While the Biden admin­is­tra­tion was able to walk back many of the extreme GOP’s worst ideas, we should nev­er have got­ten to this place. This was a man­u­fac­tured cri­sis where Repub­li­cans took our econ­o­my hostage – and it sets a very dan­ger­ous prece­dent – that Repub­li­cans can ignore the rule of law, ignore our oblig­a­tion to pay our debts, and ignore the needs of our con­stituents, all to advance their polit­i­cal priorities.

This is not the way that Con­gress should do busi­ness. This process pushed our econ­o­my to the brink of cat­a­stro­phe and could have dev­as­tat­ed work­ing fam­i­lies across this coun­try. I vot­ed no today to reg­is­ter my objec­tions in both pol­i­cy and prin­ci­ple and to ensure that peo­ple across the coun­try know we are stand­ing up for them and against these extreme MAGA Repub­li­cans. We can­not allow this to become the norm in future nego­ti­a­tions and as soon as Democ­rats retake the major­i­ty, I will con­tin­ue advo­cat­ing to give the Depart­ment of Trea­sury the abil­i­ty to raise the debt ceiling.

We strong­ly agree with Rep­re­sen­ta­tive Jaya­pal’s com­ments and thank her for so artic­u­late­ly describ­ing the harm­ful pro­vi­sions con­tained with­in this bill.

Rep­re­sen­ta­tive Suzan Del­Bene, who rep­re­sents NPI’s home con­gres­sion­al dis­trict, the 1st, vot­ed the oth­er way; here’s what she had to say about her vote:

The bipar­ti­san bud­get agree­ment that I sup­port­ed today will pro­tect Amer­i­can fam­i­lies and our econ­o­my from a dev­as­tat­ing default on our nation’s bills. It also will shield our vet­er­ans, seniors, law enforce­ment, and schools from the worst of the extreme House Repub­li­can demands they issued while hold­ing our econ­o­my hostage.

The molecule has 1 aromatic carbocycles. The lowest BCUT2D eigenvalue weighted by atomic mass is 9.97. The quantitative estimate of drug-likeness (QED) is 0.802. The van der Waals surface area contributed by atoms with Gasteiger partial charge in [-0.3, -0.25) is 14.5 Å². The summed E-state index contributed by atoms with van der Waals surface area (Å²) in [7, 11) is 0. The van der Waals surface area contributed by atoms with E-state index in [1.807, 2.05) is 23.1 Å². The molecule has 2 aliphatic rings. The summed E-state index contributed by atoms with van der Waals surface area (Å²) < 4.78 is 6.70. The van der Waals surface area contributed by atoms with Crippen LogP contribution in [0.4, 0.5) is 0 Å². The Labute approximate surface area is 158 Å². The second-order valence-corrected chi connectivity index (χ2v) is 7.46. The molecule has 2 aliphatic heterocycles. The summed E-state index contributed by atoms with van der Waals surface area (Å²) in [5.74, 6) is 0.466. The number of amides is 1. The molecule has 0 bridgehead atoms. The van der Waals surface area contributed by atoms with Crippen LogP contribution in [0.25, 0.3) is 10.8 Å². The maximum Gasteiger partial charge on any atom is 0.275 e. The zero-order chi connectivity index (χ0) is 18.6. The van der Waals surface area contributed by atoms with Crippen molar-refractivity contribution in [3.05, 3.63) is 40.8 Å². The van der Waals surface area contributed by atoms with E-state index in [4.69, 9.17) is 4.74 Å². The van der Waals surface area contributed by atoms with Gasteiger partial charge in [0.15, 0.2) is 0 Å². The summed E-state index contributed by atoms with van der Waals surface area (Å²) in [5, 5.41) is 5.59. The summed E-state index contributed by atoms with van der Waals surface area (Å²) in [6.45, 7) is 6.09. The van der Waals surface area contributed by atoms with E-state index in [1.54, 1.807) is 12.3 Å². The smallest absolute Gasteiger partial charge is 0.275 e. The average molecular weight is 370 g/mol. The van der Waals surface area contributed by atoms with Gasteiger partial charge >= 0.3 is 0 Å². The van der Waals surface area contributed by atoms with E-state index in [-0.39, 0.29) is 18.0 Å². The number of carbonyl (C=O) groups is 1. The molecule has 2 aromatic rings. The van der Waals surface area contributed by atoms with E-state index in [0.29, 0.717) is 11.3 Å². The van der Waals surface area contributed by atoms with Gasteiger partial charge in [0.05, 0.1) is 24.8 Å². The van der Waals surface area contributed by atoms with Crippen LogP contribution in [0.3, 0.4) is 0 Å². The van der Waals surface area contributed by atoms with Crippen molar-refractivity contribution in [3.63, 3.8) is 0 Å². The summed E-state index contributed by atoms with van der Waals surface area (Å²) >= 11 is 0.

This deal is far from perfect.

Com­pro­mise means that no one gets every­thing they want in a nego­ti­a­tion. The worse out­come here was default.

I thank Pres­i­dent Biden and Leader Jef­fries for their work to reach this deal and pass it through the House. The Sen­ate must imme­di­ate­ly take up this leg­is­la­tion and get it to the president’s desk.

Rep­re­sen­ta­tive Mar­i­lyn Strick­land also vot­ed yea; here’s her statement:

Tonight, I vot­ed in favor of the Fis­cal Respon­si­bil­i­ty Act to pro­tect the full faith and cred­it of the Unit­ed States and avoid a cat­a­stroph­ic default that would hurt our economy.

I vot­ed to pro­tect fam­i­lies, jobs, seniors, vet­er­ans, chil­dren and our econ­o­my from irre­versible harm and ensure that Social Secu­ri­ty, Medicare, and Med­ic­aid ben­e­fits are intact. I call on my Sen­ate col­leagues to swift­ly pass this bill and send it to Pres­i­dent Biden’s desk to ensure the U.S. econ­o­my remains strong and stable.

If the Sen­ate amends the leg­is­la­tion, it would need to return to the House for fur­ther con­sid­er­a­tion. Sen­a­tor Schumer has said he would like to avoid that, which will require the rejec­tion of any amend­ments pro­posed in the Senate.

About the author

Andrew Villeneuve is the founder and executive director of the Northwest Progressive Institute, as well as the founder of NPI's sibling, the Northwest Progressive Foundation. He has worked to advance progressive causes for over two decades as a strategist, speaker, author, and organizer. Andrew is also a cybersecurity expert, a veteran facilitator, a delegate to the Washington State Democratic Central Committee, and a member of the Climate Reality Leadership Corps.

Adjacent posts